Delays in implementing a crisis-hit border security system could be undermining Britain's security, MPs have warned in a report.
The Home Office has been told to "get its house in order now" after a long-awaited system to create E-borders to better screen people coming into the country is set to cost £1 billion and be at least eight years late.
Only 86% of those coming to Britain have their data checked ahead of travel, despite a pledge to carry this out on 95% of travellers by December 2010.
Meg Hillier, chairwoman of the Public Accounts Committee which produced the report, told the Press Association this extra security check is designed to root out serious criminals and terrorists before they arrive in Britain.
She said: "If you collect information before people arrive the more chance you have to stop them entering the country in the first place.
"That's the prize - to stop the people who mean to do this country harm, terrorists or criminals, to stop them coming into the country in the first place.
"That's the whole point - E-borders was to track people and catch people early and to focus on the people who are most likely to be dangerous."
The controversial scheme was devised in 2003 to enhance checks on those entering the country by air, rail and sea by gathering and processing data on passengers before they reach the border.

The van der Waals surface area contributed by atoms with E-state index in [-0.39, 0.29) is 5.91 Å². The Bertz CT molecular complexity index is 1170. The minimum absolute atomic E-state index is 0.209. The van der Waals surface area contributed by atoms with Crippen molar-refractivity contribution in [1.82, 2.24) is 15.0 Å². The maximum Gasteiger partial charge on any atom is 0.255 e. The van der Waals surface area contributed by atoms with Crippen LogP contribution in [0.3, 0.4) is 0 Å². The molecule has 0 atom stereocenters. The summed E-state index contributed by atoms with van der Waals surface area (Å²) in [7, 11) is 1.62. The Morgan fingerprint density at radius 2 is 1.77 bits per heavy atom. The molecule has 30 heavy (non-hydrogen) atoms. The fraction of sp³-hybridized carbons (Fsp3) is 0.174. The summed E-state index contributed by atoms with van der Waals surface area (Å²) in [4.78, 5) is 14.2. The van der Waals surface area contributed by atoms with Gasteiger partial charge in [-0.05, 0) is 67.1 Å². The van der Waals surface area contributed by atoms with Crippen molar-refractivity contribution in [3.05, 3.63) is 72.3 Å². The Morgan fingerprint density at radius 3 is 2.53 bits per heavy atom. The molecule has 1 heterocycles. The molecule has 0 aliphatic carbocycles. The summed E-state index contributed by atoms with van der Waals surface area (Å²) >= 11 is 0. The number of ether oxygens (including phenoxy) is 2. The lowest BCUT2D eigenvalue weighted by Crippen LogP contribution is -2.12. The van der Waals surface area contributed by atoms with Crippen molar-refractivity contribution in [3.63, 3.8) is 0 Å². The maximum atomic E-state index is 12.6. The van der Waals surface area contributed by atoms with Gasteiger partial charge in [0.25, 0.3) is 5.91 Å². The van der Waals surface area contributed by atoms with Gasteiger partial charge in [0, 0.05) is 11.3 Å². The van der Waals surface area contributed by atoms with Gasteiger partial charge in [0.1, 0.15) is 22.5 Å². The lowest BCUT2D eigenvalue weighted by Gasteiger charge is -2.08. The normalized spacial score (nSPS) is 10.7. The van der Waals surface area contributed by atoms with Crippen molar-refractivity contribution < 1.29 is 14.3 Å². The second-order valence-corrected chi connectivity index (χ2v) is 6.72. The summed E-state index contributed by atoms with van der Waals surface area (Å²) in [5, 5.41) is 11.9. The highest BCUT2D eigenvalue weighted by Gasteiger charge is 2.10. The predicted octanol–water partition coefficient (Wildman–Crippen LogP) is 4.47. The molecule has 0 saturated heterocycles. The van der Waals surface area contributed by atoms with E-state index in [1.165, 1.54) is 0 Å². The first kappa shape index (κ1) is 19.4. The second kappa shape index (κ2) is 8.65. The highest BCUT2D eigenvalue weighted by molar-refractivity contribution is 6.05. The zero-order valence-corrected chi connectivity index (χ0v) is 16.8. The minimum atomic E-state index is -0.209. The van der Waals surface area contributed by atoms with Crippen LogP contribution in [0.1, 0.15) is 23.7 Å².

Since then the Home Office has racked up hundreds of millions of pounds in costs, including a £150m settlement following a legal dispute after the original contract was cancelled in 2010.
The new system is now expected to come into force at the earliest by 2019 - eight years later than planned and could face further delays, the committee warns.
It said warnings about the troubled project were brushed aside and continual changes in senior management have "hindered" its completion.
And it said the Home Office "does not have a clear picture of the management information it has or needs to manage the UK border which is hindering its operations".
The report states: "Since 2010 the Major Projects Authority has issued seven warnings about these programmes.
"Former and current officials were worryingly dismissive that these warnings and concerns suggested fundamental problems and said that all recommendations had been implemented.
"It is difficult to understand where this confidence had come from, given the lengthy delays and continual warnings of ongoing management issues, which gives us cause for concern about the future prospects for this programme which is vital to national security."
Mrs Hillier said the report revealed "a history of poor management and a worrying complacency about its impact on taxpayers".
She added: "It is accepted that successful completion of this project is essential to the security of our international borders. Yet the original target date has long passed and we are still at least three years away from delivery.
"The stop, start approach has cost the taxpayer dear."
She added: "If the Home Office is to complete this project before the decade is out then it must get its house in order now - starting by setting out exactly what it expects to achieve this year, and who will be held to account for it."